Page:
IMAGE: James Belcher as The Man, Sally Edmundson as The Woman, Teresa Zimmerman as The Girl in Stages Repertory Theatre’s staging of Veronica’s Room. Photo by Amitava Sarkar.
It’s a Chill Fest on Texas Stages
Click. A key turns, unexpectedly. Locked in? Panic rises as the clock keeps time. Alone and defenseless, the mind runs wild with what horrific end one might meet; but the heinous, blood-curdling death mere hours away is beyond anyone’s wildest imagination. To find out what happens next, go see Veronica’s Room at Houston’s Stages Repertory Theatre, Oct. 9 – Nov. 3.
This month, the Texas art scene’s calendar is as eclectic as Halloween itself: chills, thrills, mystery, camp, gore, classic scares, and family fun abound. So, in addition to your annual haunted house tour, trick-or-treating adventures and costume parties, take advantage of your community’s vast array of spooky-scary performance events.
From Ira Levin (Rosemary’s Baby and The Stepford Wives) the 1973 American horror story, Veronica’s Room will be an evening of plot twists, suspense, and terrifying circumstances. A young girl’s daring kindness lands her in way over her head: locked in a long-dead girl’s room by two seemingly harmless elders, her identity is violently called into question in this gruesome tale. “It is a very scary giant puzzle. The audience goes on a roller coaster switching allegiances among four very complicated characters,” says Stages’ artistic director Kenn McLaughlin. “What I love most is that the play is not just a simple horror story. The play has some deeply rooted social commentary about the roles women are forced to play in order to be heard in society, and it has something to say about the ultimate fate of strong women in male-dominated cultures. As the play progresses the tension mounts. It just gets creepier. The end is truly shocking and totally satisfying. It’s fun, disturbing and thrilling. What more can you ask of a play?”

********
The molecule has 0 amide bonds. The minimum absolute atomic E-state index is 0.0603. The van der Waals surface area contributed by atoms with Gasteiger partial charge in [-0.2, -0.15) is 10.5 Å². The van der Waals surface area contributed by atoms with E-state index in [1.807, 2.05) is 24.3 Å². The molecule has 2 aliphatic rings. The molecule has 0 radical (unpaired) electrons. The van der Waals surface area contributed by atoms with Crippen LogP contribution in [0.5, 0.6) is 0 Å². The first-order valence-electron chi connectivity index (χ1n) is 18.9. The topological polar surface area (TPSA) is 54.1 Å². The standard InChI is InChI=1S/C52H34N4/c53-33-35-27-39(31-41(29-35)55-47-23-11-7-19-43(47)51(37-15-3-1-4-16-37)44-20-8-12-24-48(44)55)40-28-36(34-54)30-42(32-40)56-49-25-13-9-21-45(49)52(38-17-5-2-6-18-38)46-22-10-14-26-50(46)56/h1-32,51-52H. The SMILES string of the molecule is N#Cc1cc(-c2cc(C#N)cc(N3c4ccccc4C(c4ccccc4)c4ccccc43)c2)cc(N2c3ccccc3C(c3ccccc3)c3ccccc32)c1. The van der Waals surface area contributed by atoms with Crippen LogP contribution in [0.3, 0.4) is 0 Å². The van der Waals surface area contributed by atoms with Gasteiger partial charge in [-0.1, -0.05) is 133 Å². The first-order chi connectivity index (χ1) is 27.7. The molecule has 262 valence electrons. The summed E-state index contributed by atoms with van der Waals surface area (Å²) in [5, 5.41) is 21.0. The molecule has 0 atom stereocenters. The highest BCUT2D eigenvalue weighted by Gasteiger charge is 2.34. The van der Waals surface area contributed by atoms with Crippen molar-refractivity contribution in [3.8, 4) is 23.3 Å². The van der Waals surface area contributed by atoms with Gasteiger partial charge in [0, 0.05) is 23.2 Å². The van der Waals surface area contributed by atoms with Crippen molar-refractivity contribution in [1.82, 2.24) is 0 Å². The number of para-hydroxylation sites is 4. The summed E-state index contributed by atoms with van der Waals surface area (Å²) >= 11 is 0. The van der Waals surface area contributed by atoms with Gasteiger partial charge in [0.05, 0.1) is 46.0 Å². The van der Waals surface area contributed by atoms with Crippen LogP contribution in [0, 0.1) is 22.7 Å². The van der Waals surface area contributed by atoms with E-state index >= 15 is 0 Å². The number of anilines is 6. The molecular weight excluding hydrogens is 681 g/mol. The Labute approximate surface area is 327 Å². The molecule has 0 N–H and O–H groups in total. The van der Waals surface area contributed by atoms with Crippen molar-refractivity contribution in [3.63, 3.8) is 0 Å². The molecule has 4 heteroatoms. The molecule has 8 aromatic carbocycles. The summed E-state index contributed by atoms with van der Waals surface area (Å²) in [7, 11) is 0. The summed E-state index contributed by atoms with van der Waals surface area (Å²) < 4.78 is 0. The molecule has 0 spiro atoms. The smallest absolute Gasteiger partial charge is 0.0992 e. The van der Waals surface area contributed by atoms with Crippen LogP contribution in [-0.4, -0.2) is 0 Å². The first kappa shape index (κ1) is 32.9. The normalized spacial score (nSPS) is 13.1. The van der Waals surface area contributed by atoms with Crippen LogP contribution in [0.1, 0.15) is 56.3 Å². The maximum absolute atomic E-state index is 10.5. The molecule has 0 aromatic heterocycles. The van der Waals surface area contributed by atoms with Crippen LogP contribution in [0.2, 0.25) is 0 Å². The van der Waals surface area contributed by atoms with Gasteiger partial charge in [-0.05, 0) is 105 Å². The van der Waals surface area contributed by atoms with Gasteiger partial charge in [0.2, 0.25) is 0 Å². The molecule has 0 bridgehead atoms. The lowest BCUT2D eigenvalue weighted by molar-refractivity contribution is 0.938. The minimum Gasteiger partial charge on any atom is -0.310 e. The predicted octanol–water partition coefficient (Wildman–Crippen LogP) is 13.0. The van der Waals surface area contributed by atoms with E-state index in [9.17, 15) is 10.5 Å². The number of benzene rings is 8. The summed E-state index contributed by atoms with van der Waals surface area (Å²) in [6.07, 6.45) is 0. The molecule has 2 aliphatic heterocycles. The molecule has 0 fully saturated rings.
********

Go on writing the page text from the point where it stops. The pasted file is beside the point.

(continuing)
Houston’s 4th annual SplatterFest’s Director’s Cut screening is not for the faint of heart. Enjoy a free screening of 2013 original short films at the Alamo Drafthouse, Oct.16-18. Written and produced in one weekend by an array of local artists, these horror films should keep you on the edge of your seat.
For down‑and–dirty camp, head to BooTown’s Benshi Hug the World: Buffy the Vampire Slayer, Oct. 4-19 at a variety of Houston locations, including College Park Memorial Cemetery. After the Japanese Benshi style, BooTown performers narrate a silent screening of Buffy, reinterpreted with a zombie apocalypse twist. “While there are some references to the original movie (and the TV show, we couldn’t help ourselves), this show has it’s own plot line and will entertain whether you’ve seen the original or not,” says Emily Hynds, BooTown’s artistic director.
Houston’s Orange Show Center for Visionary Art goes vintage with a screening of The Cabinet of Dr. Caligari, featuring a live original score performed by the much‑loved indie orchestra Two Star Symphony, on Oct. 19. A precursor to 1940’s film noir crime dramas, this silent German Expressionist film tells the tale of a malevolent carnival hypnotist who’s crimes are uncovered by an amateur investigator out to avenge his friend’s untimely death.
“They’re coming to get you Barbara….” San Antonio’s The Overtime Theatre has a real treat in store for adventurous spirits: a stage adaptation of Night of the Living Dead, Oct. 4 – Nov. 2. The production is designed to immerse and entrap its audience: confined in a desolate farmhouse, those brave enough to take a seat will witness first hand the horrors of this gruesome world-renowned tale.
If zombies and imminent death aren’t for you, Cameo Theatre is serving up Evil Dead The Musical and Rocky Horror Picture Show this October. You can catch a double feature Oct. 12, 19 or 26.
Fort Worth Performing Arts brings Philip Glass & The Philip Glass Ensemble’s Dracula: The Music & Film to Bass Performance Hall on Oct. 29. The live original score, which delighted Houston audiences at SPA last season, will be paired with a screening of Tod Browning’s 1931 classic Dracula starring Bela Lugosi. While Lugosi’s definitive performance as Dracula is a breathtaking experience unto itself, Glass’ score brings new life to this early talkie film.
For family fun, Dallas Children’s Theater presents Ghouls & Ghosts, Oct. 18-27: eerie Texas ghost stories, tales from Edgar Allan Poe, and more, brought to life by an all-teen cast who is ready to frighten and delight. Dallas Symphony Orchestra lets the wee ones in on the season with their Thrilling Halloween Adventures concert on Oct. 27, which includes a costume contest, arts and crafts, and other special activities.